The response of microbial biomass and hydrolytic enzymes to a decade of nitrogen, phosphorus, and potassium addition in a lowland tropical rain forest
Benjamin L. Turner, S. Joseph Wright
Smithsonian Tropical Research Institute, Apartado, 0843-03092, Balboa, Ancon, Republic of Panama.
Nutrient availability is widely considered to constrain primary productivity in lowland tropical forests, yet there is little comparable information for the soil microbial biomass. We assessed microbial nutrient limitation by quantifying soil microbial biomass and hydrolytic enzyme activities in a long-term nutrient addition experiment in lowland tropical rain forest in central Panama. Multiple measurements were made over an annual cycle in plots that had received a decade of nitrogen, phosphorus, potassium, and micronutrient addition. Phosphorus addition increased soil microbial carbon (13 %), nitrogen (21 %), and phosphorus (49 %), decreased phosphatase activity by ~65 % and N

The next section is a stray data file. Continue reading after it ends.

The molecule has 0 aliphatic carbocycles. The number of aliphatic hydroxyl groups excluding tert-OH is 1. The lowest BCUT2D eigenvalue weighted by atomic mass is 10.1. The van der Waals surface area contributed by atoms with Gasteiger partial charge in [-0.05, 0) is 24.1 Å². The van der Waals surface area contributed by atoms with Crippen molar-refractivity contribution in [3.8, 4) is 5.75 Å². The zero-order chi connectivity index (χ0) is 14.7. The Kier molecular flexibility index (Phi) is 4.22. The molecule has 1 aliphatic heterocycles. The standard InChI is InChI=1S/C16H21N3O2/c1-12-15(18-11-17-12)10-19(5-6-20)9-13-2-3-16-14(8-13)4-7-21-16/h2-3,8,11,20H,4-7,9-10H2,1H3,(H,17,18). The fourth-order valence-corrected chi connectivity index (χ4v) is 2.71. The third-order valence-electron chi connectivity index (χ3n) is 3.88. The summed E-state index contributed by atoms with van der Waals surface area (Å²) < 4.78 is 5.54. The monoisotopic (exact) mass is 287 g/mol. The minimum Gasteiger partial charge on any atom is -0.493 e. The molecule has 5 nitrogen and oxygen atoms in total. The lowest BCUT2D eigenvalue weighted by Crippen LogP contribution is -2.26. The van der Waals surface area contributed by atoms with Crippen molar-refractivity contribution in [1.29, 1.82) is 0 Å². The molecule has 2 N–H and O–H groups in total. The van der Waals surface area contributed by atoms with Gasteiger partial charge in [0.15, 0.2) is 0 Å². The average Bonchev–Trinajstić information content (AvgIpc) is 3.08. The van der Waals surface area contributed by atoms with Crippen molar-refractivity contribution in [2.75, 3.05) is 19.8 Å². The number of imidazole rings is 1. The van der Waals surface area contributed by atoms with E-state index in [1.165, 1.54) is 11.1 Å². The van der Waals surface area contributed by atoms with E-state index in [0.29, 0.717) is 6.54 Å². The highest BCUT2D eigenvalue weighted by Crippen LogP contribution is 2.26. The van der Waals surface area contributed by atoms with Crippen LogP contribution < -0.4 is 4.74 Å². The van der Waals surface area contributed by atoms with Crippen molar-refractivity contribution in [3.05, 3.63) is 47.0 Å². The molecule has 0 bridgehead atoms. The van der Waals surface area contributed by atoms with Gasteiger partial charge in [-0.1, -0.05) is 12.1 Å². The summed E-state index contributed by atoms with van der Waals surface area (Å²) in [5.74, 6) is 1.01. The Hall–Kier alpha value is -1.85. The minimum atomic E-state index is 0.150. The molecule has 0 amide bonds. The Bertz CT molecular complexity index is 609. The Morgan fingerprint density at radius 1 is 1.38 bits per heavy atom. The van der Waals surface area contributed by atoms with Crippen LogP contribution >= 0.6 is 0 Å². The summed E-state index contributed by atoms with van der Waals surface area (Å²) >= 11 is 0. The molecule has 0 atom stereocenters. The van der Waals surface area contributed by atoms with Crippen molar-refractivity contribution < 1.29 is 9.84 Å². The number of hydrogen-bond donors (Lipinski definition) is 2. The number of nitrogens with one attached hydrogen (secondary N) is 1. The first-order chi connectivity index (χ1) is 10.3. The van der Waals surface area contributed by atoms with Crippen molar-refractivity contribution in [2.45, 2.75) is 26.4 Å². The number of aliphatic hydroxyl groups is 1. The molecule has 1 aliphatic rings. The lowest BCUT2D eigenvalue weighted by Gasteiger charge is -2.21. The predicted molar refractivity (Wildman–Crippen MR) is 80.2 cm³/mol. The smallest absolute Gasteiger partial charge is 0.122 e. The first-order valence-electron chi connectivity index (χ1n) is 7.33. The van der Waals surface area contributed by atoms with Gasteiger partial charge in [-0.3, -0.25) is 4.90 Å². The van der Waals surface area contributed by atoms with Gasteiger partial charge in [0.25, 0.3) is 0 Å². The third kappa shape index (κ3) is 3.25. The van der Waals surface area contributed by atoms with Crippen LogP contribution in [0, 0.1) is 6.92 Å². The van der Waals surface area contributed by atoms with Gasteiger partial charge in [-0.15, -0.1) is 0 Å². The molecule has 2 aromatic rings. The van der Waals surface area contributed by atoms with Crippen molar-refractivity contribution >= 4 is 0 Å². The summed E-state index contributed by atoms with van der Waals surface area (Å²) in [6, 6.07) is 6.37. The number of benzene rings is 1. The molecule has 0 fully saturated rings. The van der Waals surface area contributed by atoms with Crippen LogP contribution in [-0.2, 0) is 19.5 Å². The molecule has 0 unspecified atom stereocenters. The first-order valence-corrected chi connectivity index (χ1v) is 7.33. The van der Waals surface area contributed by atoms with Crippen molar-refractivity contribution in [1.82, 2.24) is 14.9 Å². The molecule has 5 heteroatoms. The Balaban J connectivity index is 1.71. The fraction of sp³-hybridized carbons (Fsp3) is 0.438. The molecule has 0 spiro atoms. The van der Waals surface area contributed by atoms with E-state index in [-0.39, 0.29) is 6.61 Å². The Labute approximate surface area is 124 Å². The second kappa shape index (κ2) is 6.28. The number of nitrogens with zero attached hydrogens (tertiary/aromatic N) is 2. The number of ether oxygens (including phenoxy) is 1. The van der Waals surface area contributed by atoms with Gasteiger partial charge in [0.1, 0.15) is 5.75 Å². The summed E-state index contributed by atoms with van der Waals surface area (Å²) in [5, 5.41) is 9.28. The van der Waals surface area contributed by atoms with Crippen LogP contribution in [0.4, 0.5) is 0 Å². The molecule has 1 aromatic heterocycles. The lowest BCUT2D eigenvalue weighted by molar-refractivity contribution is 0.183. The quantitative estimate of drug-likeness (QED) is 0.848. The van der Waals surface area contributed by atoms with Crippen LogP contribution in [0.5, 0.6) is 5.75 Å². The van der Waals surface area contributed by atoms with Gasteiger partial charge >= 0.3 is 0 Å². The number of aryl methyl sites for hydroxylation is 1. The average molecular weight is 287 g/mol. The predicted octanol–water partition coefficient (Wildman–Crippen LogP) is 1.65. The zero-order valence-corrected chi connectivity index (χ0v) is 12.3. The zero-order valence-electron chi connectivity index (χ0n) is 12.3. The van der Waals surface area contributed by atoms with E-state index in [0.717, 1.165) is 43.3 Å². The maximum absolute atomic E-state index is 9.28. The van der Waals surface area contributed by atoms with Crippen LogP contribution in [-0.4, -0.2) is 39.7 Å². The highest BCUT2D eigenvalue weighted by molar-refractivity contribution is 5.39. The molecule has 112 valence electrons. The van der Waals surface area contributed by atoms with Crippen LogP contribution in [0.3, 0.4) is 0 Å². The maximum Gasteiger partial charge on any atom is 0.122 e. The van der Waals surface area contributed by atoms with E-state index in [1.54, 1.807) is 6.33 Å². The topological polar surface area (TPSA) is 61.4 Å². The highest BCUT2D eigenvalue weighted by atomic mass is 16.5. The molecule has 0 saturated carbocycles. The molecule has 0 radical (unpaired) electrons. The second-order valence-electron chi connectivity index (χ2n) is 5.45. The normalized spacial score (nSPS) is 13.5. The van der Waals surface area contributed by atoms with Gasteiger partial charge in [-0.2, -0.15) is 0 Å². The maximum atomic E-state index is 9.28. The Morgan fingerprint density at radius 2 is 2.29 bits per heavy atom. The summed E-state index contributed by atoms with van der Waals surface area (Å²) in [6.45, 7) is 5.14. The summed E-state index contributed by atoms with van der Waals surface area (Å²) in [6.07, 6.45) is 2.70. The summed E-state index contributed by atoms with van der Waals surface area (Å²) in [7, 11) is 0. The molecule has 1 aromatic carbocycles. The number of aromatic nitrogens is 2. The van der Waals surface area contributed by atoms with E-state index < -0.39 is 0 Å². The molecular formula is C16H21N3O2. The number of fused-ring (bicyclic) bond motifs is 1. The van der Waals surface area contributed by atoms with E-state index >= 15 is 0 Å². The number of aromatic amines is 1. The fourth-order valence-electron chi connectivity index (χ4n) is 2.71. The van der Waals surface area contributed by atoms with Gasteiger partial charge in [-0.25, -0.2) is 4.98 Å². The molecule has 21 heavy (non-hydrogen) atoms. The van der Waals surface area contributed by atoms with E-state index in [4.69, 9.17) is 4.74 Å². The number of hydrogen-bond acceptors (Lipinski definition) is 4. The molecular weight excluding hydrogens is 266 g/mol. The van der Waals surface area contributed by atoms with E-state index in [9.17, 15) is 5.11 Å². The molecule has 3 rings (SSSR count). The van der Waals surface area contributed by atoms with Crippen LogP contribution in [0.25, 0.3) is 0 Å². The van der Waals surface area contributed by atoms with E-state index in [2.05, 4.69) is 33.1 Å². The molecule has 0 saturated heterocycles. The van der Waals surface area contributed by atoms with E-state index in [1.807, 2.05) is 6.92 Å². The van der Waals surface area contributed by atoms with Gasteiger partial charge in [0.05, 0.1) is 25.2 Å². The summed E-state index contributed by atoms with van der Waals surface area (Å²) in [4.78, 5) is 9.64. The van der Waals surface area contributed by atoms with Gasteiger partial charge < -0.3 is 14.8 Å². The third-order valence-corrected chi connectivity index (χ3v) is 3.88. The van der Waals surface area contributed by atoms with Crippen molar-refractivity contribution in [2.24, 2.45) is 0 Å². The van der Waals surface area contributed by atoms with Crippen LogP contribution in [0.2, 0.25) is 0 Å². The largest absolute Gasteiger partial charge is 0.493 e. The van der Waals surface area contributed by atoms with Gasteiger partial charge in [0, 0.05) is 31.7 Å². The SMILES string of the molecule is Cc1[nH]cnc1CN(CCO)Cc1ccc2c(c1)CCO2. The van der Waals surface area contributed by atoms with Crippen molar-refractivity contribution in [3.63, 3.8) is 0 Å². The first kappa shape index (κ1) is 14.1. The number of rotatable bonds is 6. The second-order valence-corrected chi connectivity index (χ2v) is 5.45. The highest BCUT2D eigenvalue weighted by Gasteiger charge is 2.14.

-acetyl β-glucosaminidase activity by 24 %, but did not affect β-glucosidase activity. In contrast, addition of nitrogen, potassium, or micronutrients did not significantly affect microbial biomass or the activity of any enzyme. Microbial nutrients and hydrolytic enzyme activities all declined markedly in the dry season, with the change in microbial biomass equivalent to or greater than the annual nutrient flux in fine litter fall. Although multiple nutrients limit tree productivity at this site, we conclude that phosphorus limits microbial biomass in this strongly-weathered lowland tropical forest soil. This finding indicates that efforts to include enzymes in biogeochemical models must account for the disproportionate microbial investment in phosphorus acquisition in strongly-weathered soils.
Keywoards: Gigante Peninsula; β-glucosidase; Fertilization; Microbial biomass; N-acetyl β-glucosaminidase; Panama; Phosphodiesterase Phosphomonoesterase.